The key to good commander’s intent is to strike a balance between being specific enough to achieve concrete goals, but not so much that unforeseen events render the goals obsolete. The intent is to align behavior sufficiently so that everyone is moving in the same general direction, but people have room to improvise and generate their own solution. This challenges the idea that micromanagement and minimizing risk to the fullest extent possible is the best way to deal with a problem.
The importance of keeping the human element in mind was reiterated by Jen MacLean, Senior Director of Client Relations at EdAssist. Speaking from more than 20 years of experience in leadership, MacLean pointed out how the game industry’s narrow focus is causing it to miss the forest for the trees.
“I think we are too focused on creating our own dream job,” she said. “We need an industry which creates a dream career.” In her talk, MacLean demonstrated how greater economic trends — impending labor shortage, greater talent mobility, and changing demographics — can potentially hold a large impact on the game industry in the future.
Companies that fail to align with the priorities of their employees, such as more child care, better professional development, and flexibility, will find themselves losing to other employers who are willing to provide them with that. Some parents, for example, are willing to sacrifice higher pay and raises for better child care options elsewhere, proving that the problem isn’t something that can be solved with a simple paycheck.
Industry leaders must be able to acknowledge that their employees—as well as themselves—are only human. This is no easy feat, and requires a great deal of trust on the part of both parties, as well as a willingness to be more open.
In a deeply personal talk, artist and game developer Renee Nejo questioned why telling stories has become something that takes place in safe spaces rather than being used to attempt to bridge gaps in knowledge and experiences. Describing her own experiences growing up half-Diegueno, she admitted that shame from a self-perceived lack of authority to speak on the subject had inadvertently kept her from sharing her stories with the people who needed to hear them most: those who had never experienced it.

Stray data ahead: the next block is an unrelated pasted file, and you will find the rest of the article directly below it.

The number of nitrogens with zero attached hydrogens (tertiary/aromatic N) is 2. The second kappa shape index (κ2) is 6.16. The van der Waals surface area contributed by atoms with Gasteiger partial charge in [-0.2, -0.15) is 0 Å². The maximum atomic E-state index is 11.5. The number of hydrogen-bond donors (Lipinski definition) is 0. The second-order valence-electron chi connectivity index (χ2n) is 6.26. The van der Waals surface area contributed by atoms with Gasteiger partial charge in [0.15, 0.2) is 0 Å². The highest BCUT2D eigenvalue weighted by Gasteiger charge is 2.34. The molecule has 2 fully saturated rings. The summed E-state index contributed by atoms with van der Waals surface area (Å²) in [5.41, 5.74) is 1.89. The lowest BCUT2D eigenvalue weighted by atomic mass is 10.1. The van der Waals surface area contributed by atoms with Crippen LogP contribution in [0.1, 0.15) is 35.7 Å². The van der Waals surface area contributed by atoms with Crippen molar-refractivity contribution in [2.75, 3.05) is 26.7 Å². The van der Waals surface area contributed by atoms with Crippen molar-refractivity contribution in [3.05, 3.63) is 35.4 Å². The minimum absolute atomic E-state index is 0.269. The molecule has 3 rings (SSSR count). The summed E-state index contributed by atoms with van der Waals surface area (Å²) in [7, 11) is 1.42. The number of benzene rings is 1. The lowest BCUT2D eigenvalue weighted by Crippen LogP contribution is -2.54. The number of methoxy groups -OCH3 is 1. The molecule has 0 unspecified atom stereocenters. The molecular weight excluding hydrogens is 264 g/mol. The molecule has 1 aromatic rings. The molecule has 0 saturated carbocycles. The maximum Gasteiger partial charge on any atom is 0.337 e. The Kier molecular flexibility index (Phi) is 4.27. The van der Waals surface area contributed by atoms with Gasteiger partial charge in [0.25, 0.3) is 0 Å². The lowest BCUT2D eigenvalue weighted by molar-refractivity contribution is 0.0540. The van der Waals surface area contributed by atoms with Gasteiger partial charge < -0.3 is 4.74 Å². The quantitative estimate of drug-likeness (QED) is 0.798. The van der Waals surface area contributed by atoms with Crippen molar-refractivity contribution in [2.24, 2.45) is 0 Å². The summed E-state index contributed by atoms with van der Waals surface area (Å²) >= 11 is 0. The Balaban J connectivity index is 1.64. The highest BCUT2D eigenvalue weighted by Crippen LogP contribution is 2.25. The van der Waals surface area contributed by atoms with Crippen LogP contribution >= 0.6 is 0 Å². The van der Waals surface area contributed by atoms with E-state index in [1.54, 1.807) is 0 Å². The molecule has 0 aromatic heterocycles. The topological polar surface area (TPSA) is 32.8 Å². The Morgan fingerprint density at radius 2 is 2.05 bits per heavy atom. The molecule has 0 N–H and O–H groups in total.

“Empathy helps cross that severed connection. … Shame makes it nearly impossible to appeal to the empathy of others,” she explained. “Vulnerability, however uncomfortable, is necessary.”
And at the end of the day, isn’t that what games are asking people to do? Be vulnerable enough to open themselves up to new experiences? Nicole Lazzaro, the founder of XEODesign, certainly seems to believe so.
In her talk about the need for creative leadership in developing experiences for virtual reality (VR) platforms, Lazzaro described VR as an ’empathy machine’ that represented more opportunities, but also more physiological and psychological design challenges than film or games. As a relatively new platform, there is still a lot of work to be done before VR becomes the fully immersive experience that the audience expects out of the technology. For example, there are significant issues with player comfort, including phobias or disgust that might be inadvertently activated.
But though the challenges of working in VR may be new, Lazzaro said the skills needed to solve it are not so different from the past. The platforms may be different, but leaders must remain attuned to the same thing they always have.
“It’s not what ships in the box. It’s not the hardware. It’s about the people. It’s about our players.”